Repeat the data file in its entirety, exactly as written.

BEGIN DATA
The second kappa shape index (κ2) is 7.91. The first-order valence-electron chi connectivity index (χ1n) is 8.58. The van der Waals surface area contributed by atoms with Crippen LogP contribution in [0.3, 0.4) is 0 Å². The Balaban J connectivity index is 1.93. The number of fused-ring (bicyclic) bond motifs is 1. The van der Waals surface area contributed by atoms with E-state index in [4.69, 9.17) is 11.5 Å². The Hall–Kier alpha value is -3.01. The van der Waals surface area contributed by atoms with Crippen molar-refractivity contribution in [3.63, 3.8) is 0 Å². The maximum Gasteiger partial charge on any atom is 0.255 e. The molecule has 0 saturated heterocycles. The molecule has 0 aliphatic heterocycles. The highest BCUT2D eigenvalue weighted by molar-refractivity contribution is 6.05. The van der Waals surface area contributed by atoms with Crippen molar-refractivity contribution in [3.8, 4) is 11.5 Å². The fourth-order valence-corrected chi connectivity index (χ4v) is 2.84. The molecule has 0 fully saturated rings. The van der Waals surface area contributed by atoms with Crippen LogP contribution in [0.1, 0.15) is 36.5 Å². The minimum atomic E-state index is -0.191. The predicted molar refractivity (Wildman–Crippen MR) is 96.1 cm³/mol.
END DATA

The second kappa shape index (κ2) is 7.91. The first-order valence-electron chi connectivity index (χ1n) is 8.58. The van der Waals surface area contributed by atoms with Crippen LogP contribution in [0.3, 0.4) is 0 Å². The Balaban J connectivity index is 1.93. The number of fused-ring (bicyclic) bond motifs is 1. The van der Waals surface area contributed by atoms with E-state index in [4.69, 9.17) is 11.5 Å². The Hall–Kier alpha value is -3.01. The van der Waals surface area contributed by atoms with Crippen molar-refractivity contribution in [3.63, 3.8) is 0 Å². The maximum Gasteiger partial charge on any atom is 0.255 e. The molecule has 0 saturated heterocycles. The molecule has 0 aliphatic heterocycles. The highest BCUT2D eigenvalue weighted by molar-refractivity contribution is 6.05. The van der Waals surface area contributed by atoms with Crippen molar-refractivity contribution in [3.8, 4) is 11.5 Å². The fourth-order valence-corrected chi connectivity index (χ4v) is 2.84. The molecule has 0 fully saturated rings. The van der Waals surface area contributed by atoms with Crippen LogP contribution in [0.1, 0.15) is 36.5 Å². The minimum atomic E-state index is -0.191. The predicted molar refractivity (Wildman–Crippen MR) is 96.1 cm³/mol.